Affordable curved glass façades in sight with AI tool
Image credit: Ruslan Guseinov / IST Austria
Computer scientists at Austria’s Institute of Science and Technology (IST) have developed a tool, based on a deep neural network, which allows for the free-form design of affordable curved glass façades.
Curved glass panels can be used to create beautiful and unusual façades, but traditional construction methods are extremely expensive. The panes are typically created through 'hot bending' - an energy-intensive and expensive process in which the glass is heated and formed using a mould.
The alternative is cold bending – developed around a decade ago – in which flat panels are bent in and fixed to frames on site. Cold bending is cheaper, as well as making the glass easier to transport and of higher geometric and visual quality.
The IST scientists, working with an international team of researchers, set out to create an interactive tool to help designers develop cold-bent glass forms which are both beautiful and possible to manufacture. This is a challenge because designing full cold-bent glass façades is such a complex problem that using traditional computational methods to obtain stresses and shapes is impractical.
“While it is possible to calculate when an individual panel will break, or provide a safety margin for additional loads, working with the full façade – which often comprises thousands of panels – is simply too complex for the conventional designer tools,” said Dr Ruslan Guseinov, co-first author of the study.
The researchers set out to create software which would allow a non-expert user to interactively edit a surface while receiving real-time feedback on the shape and associated stresses for each panel.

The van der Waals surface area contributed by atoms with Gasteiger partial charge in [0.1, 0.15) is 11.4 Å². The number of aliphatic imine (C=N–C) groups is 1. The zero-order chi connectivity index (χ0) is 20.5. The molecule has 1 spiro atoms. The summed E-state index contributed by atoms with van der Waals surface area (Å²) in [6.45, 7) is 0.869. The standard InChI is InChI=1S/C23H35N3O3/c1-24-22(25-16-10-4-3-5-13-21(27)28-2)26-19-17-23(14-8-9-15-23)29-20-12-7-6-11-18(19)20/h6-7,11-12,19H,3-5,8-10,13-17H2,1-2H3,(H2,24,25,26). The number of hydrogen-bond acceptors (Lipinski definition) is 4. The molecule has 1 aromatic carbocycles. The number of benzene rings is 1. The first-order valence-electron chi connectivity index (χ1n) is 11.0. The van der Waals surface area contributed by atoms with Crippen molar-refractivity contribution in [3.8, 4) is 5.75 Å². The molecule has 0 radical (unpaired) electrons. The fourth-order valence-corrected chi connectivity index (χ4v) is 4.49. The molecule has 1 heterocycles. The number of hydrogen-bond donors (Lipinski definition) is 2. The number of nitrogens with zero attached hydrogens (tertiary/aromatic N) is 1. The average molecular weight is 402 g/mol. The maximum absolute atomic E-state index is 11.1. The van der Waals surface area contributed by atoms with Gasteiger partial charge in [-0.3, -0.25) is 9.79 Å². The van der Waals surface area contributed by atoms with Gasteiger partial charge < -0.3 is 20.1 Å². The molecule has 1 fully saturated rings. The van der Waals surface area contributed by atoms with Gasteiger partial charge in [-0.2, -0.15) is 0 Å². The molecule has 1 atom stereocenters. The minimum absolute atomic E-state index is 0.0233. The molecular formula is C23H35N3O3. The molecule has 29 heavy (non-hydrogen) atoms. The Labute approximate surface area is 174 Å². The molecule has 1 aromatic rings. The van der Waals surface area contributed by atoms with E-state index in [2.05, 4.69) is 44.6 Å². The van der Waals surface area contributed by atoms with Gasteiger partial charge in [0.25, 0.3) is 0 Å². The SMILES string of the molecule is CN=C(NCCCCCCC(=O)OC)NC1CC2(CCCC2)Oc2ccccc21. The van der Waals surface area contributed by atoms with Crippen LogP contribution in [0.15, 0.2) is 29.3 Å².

They decided on a data-driven approach and ran more than a million physical simulations to build a database of possible curved glass shapes, represented in standard CAD format. They then trained a deep neural network on these data. This neural network precisely predicts possible glass panel shapes for a given boundary frame, which can then be used in a façade designed by an architect.
“We knew that a given boundary does not uniquely define the panel, but we didn’t anticipate that the [neural network] would be able to find multiple solutions, even though it had never seen two alternative panels for a single boundary,” said Dr Konstantinos Gavriil, co-first author.
From the set of possible solutions, the tool selects the pane geometry which best fits the façade design, taking into account factors such as smoothness of frames and reflections. The user can then adapt their model to reduce stress and improve the aesthetic quality, or automatically optimise the design to minimise the number of “infeasible” panels (which must be created through hot bending).
Once the user is satisfied with the form, the software exports the flat panel shapes and frame geometries necessary to construct the façade.
The computer scientists put the tool to the test by manufacturing frames and glass panels, including panels under very high stress. In the worst case, they observed only miniscule deviation from the predicted shapes and all panels were fabricable.
“We believe we have created a novel, practical system that couples geometric and fabrication-aware design and allows designers to efficiently find a balance between economic, aesthetic and engineering criteria,” said Professor Bernd Bickel of IST.
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